Perennial herbs, often tufted and pilose with simple or forked hairs, very rarely glabrous or subglabrous, often suberect or procumbent, branched mostly from below. Leaves spathulate or obovate-oblong, (1-) 3-5 (-10)-toothed or lobulate above, ± entire below, sessile or subsessile; basal leaves rosulate, somewhat larger than the stem or upper leaves. Racemes few to many flowered, often bracteate below, sometimes scapose. Flowers white or lilac, rarely mauve or yellowish with a lilac tinge inside; pedicels often turning towards one side, pilose. Sepals subequal to unequal, free or connate below, not or hardly saccate at base, sometimes persistent. Petals about twice as long as the sepals, spathulate. Stamens 6; filaments not appendaged. Lateral nectar glands annular; middle glands joining the laterals. Ovary linear to elliptic-ovate, often pilose, few to many ovuled; stigma usually depressed, subretuse, sessile or subsessile (very rarely on a short style). Fruits (usually siliquae) ovate-oblong, lanceolate, linear-oblong to linear, flattenea, usually bilocular and tardily dehiscent, pilose to glabrous; septum membranous, thinnest in the middle, complete, incomplete or obsolete; seeds 1-2-seriate, few to many, mucilaginous or not when wet; radicle accumbent rarely incumbent.
Nearly 20 species, chiefly in C. Asia, Tibet and Himalayas; 7 species are recorded from our area.
A controversial genus sometimes split into a number of genera, but habit, leaf, flower and fruit characters are fairly constant. Presence of accumbent and incumbent radicle in one tribe or even in one genus, is not a so rigid rule (see Arabis and Phaeonychium in this tribe) and to separate Christolea and Ermania just on the basis of incumbent and accumbent radicles respectively, is not taxonomically sound and that too under different tribes. Soviet taxonomists, no doubt, have better access to the material of most of the species of this genus, but it appears that they are hardly or not justified in recognizing genera like Eurycarpus Botsch., Ermania Cham. ex Schulz. (s. str.), Desideria Pamp., and Oreoblastus Suslova based on species drawn from this genus. Status of Parryopsis Botsch. and Vvedenskyella Botsch. or at least some of their species, needs revaluation.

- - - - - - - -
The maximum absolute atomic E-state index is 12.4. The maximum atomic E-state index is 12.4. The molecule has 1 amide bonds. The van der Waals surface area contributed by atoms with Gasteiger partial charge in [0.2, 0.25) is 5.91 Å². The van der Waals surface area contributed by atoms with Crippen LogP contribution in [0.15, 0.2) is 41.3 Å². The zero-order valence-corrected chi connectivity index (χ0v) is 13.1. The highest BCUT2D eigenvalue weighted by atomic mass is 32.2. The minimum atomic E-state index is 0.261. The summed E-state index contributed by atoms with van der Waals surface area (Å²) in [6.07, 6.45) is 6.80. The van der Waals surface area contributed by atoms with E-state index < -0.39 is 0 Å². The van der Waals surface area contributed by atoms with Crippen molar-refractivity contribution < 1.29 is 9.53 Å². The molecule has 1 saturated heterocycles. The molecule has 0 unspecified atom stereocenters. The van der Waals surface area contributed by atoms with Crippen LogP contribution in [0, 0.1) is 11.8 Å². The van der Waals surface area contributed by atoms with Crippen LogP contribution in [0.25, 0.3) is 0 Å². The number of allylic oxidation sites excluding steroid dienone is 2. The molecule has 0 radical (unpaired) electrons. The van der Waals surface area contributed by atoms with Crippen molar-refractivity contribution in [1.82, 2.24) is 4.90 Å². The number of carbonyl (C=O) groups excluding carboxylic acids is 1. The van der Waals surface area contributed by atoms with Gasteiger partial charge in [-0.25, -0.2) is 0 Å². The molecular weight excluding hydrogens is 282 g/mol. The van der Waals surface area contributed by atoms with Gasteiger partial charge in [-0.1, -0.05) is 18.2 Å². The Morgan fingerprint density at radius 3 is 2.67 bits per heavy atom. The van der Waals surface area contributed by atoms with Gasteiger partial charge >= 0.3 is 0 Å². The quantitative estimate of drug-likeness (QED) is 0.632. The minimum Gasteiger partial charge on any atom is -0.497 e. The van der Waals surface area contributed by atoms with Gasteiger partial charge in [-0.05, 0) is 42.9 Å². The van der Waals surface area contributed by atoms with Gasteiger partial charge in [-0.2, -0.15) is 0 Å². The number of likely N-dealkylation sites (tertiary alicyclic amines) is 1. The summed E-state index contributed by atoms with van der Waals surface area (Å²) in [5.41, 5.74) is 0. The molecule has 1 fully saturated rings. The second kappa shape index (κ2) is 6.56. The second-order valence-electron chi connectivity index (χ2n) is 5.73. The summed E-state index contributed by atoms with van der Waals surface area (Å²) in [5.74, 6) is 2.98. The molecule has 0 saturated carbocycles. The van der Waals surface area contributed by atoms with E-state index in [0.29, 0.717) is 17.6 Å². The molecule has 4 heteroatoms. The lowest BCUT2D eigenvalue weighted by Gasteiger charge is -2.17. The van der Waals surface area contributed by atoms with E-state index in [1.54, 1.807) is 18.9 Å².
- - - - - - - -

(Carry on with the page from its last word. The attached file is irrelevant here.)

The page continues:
However, this seems to be one of the difficult spots in this family taxonomically where generic, and to some extent tribal boundaries seem to be quite superfluous. Ermania now seems to have left with only one species, Ermania parryoides (Cham.) Cham. ex O.E. Schulz (Draba parryoides Cham.) with n =6 and perhaps others have n=7 (Suslova in Bot. Journ. U.R.S.S.57; 647-653. 1972; Botsch. in Bot. Journ. U.R.S.S. 57: 668.1972). After much thought, with this complex, I have come to the conclusion that it is difficult to maintain the separate identity of Ermania, Desideria, Eurycarpus and Oreoblastus from Christolea, where most of our area species are involved. Desideria is said to have connate sepals and obsolete septum in linear fruits and Eurycarpus has septum absent or obsolete in ovate fruits but these characters can hardly be called as generic characters, looking into the entire range of variations of the taxa involved. Even if, Christolea Camb. (s. str.) and Ermania Cham. ex Schulz. (s. str.) are considered as separate genera, there can be no doubt that Oreoblastus Suslova is congeneric with Desideria Pamp., where most of our species would go.
Furthermore, the genus Christolea cannot be retained under the tribe Sisymbrieae with the type of flower and fruit it has. Rechinger f. (l.c.) also inadvertantly, placed his genus Koelzia (which is congeneric with Christolea sens. str.) under the tribe Arabideae. However, Suslova (l.c.) retains Ermania (s.str.), with a single species, in the tribe Arabideae, while includes most of the “species” of Erimania (s. lat.) in his new genus Oreoblastus and places it under the tribe Matthioleae, leaving Christolea (s. str.) under Sisymbrieae. This camplex needs further investigations.